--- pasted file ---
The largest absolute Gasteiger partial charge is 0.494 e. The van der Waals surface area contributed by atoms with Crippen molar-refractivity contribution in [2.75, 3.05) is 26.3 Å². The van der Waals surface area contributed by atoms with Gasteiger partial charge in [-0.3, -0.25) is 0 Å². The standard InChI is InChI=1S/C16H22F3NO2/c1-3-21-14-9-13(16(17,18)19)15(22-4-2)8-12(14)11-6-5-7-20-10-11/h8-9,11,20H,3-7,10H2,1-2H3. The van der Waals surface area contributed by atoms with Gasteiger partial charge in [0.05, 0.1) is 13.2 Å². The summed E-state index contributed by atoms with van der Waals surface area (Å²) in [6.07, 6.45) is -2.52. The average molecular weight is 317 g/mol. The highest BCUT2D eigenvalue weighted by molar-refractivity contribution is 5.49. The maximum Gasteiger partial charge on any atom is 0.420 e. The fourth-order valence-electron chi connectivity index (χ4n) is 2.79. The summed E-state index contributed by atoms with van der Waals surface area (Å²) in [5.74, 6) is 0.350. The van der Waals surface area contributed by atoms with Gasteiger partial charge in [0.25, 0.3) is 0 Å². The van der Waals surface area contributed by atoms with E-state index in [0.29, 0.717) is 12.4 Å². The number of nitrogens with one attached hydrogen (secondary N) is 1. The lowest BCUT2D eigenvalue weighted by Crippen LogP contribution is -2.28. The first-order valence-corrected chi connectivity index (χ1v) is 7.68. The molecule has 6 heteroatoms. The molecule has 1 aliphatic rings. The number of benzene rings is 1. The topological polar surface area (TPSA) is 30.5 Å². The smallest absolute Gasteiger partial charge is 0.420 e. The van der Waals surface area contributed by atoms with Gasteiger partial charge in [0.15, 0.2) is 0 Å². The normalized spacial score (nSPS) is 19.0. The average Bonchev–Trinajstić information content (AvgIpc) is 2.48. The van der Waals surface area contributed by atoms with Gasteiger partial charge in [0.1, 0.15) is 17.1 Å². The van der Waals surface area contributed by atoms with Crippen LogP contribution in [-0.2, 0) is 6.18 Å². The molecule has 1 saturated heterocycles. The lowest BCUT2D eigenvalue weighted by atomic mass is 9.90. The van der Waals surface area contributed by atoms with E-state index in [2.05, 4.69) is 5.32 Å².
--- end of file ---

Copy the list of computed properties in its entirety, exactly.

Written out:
The largest absolute Gasteiger partial charge is 0.494 e. The van der Waals surface area contributed by atoms with Crippen molar-refractivity contribution in [2.75, 3.05) is 26.3 Å². The van der Waals surface area contributed by atoms with Gasteiger partial charge in [-0.3, -0.25) is 0 Å². The standard InChI is InChI=1S/C16H22F3NO2/c1-3-21-14-9-13(16(17,18)19)15(22-4-2)8-12(14)11-6-5-7-20-10-11/h8-9,11,20H,3-7,10H2,1-2H3. The van der Waals surface area contributed by atoms with Gasteiger partial charge in [0.05, 0.1) is 13.2 Å². The summed E-state index contributed by atoms with van der Waals surface area (Å²) in [6.07, 6.45) is -2.52. The average molecular weight is 317 g/mol. The highest BCUT2D eigenvalue weighted by molar-refractivity contribution is 5.49. The maximum Gasteiger partial charge on any atom is 0.420 e. The fourth-order valence-electron chi connectivity index (χ4n) is 2.79. The summed E-state index contributed by atoms with van der Waals surface area (Å²) in [5.74, 6) is 0.350. The van der Waals surface area contributed by atoms with Gasteiger partial charge in [0.25, 0.3) is 0 Å². The van der Waals surface area contributed by atoms with E-state index in [0.29, 0.717) is 12.4 Å². The number of nitrogens with one attached hydrogen (secondary N) is 1. The lowest BCUT2D eigenvalue weighted by Crippen LogP contribution is -2.28. The first-order valence-corrected chi connectivity index (χ1v) is 7.68. The molecule has 6 heteroatoms. The molecule has 1 aliphatic rings. The number of benzene rings is 1. The topological polar surface area (TPSA) is 30.5 Å². The smallest absolute Gasteiger partial charge is 0.420 e. The van der Waals surface area contributed by atoms with Gasteiger partial charge in [0.15, 0.2) is 0 Å². The normalized spacial score (nSPS) is 19.0. The average Bonchev–Trinajstić information content (AvgIpc) is 2.48. The van der Waals surface area contributed by atoms with Gasteiger partial charge in [0.1, 0.15) is 17.1 Å². The van der Waals surface area contributed by atoms with Crippen LogP contribution in [-0.2, 0) is 6.18 Å². The molecule has 1 saturated heterocycles. The lowest BCUT2D eigenvalue weighted by atomic mass is 9.90. The van der Waals surface area contributed by atoms with E-state index in [2.05, 4.69) is 5.32 Å².